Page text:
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Your Retail Culture Might be Holding Your Tech ROI Hostage

There was an overabundance of new retail technology on display at the recent NRF Big Show in New York—all promising to boost engagement, grow sales and reduce shrink—but most of the companies Sourcing Journal spoke with agreed: The bells and whistles for any new solution won’t matter if your company’s culture isn’t ready for it.

Easy to use, after all, doesn’t mean easy to adopt.

Whether sellers want to increase results on the front or the back end of their operations, there are certain change-management strategies and cultural shifts that apparel and footwear retailers should undertake before they can expect to maximize the ROI for their new tech solutions.

1. Build employee loyalty

As anyone who’s ever managed a clock-watcher knows well, the best tools in the world are just expensive paperweights when they’re handed to a worker who doesn’t want them.

When LS Retail is developing its point-of-sale systems, it looks to the employees who will be using them, not necessarily the ones the company is selling to.

“You need to build loyalty with your workforce so that it doesn’t become just a job,” Magnus Norddahl, CEO and president, LS Retail, said. “When we develop, for example, all of the solutions for our customers, we are actually thinking about the employees—how they can be better at serving the consumers and integrate that experience. So that builds a good culture.”

2. Empower the front lines

In the age of the impatient consumer, the person behind the cash register is your first line of defense, but it’s often one of the most underrated investments, Ashwin Ramasamy, Pipecandy co-founder and chief marketing officer, said.

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Without empowering these workers, you can lose out on repeat customers via less-than-stellar experiences.

“In this day and age, consumers are not willing to wait. They’re used to instant gratification, instant responses,” Ramasamy said. “The people with the cash register aren’t used to making decisions, so if you can democratize and push decisions to them, it will give a better customer experience.”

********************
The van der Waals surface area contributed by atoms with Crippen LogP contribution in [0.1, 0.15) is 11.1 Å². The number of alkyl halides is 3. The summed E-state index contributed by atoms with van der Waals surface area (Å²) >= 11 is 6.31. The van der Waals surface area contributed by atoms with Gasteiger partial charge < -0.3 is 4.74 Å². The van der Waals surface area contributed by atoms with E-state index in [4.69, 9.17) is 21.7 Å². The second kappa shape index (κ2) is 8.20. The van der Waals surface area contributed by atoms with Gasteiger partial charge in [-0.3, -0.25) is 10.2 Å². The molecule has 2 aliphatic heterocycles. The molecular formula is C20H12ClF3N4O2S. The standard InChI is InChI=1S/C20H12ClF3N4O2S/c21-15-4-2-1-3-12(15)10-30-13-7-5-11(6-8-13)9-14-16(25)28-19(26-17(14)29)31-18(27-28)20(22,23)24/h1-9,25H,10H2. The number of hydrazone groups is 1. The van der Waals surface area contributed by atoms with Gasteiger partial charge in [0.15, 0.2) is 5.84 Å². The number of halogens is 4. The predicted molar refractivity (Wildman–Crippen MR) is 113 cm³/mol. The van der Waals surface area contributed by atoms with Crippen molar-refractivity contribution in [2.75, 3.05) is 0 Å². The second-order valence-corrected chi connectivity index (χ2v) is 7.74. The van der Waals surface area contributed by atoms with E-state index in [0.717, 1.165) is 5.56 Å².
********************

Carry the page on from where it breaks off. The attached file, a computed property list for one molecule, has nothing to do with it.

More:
LS Retail’s Norddahl agreed, noting that the apparel retail industry has a history of filling these positions with relatively low-skilled people in order to minimize salary costs. “But, in the end, these are the people that will actually serve our customers,” he said. “We need to make sure that we arm our employees with the right tools to be able to engage with our consumers,” who are now more savvy and informed shoppers than ever, thanks to the smartphones in their pockets.

3. Develop cross-team collaboration

While retailers often have individual working divisions that focus on specific areas—such as a sourcing group, a supply chain group or a store-optimization group—many new transformative technologies are designed to work across the entire enterprise, Bill Toney, vice president of global RFID market development at Avery Dennison, said.

The challenge arises when it comes to getting all of these groups to work together in one unified organization. It is, however, a cultural transformation that Toney said he’s seen increasing, and as a result “the ROI is much bigger, more powerful, and it’s focused on the customers.”

4. Move strategically…

Detego is a strong proponent of rolling out its RFID Cloud platform in a phased approach in order to give the best possible chance to succeed, said Luke Sinclair, marketing manager. Once this has been achieved, the company then moves on to integrating and adding new features up through the supply chain into the distribution centers.

“There’s a lot of change management and processes that need to happen,” he noted, “so we always focus on getting the basics right first with inventory accuracy and product value…You need to focus on what’s going to drive revenue first, and then use that revenue gains to put back into solution.”

5. …But pull the trigger, damn it

To be sure, there’s a wealth of data available to retailers. As advanced analytics becomes more widely available, it can be easy for companies to spend far too much time wading through numbers and taking wait-and-see approaches.

Tom Rittman, vice president of marketing at AI solutions provider Appriss Retail, was blunt: “Retailers need to make decisions faster. They have a ton of data, and it’s all really good data, but a lot of times what they’re doing is they’re over-analyzing it.”

Instead, Rittman said, retailers should use testing and smaller projects to make faster judgement calls. “They have so many stores that they’re thinking, ‘How do I roll this out to all my stores?’ as opposed to ‘How do I make it work really [well], and then figure out how to roll that out to all stores?’”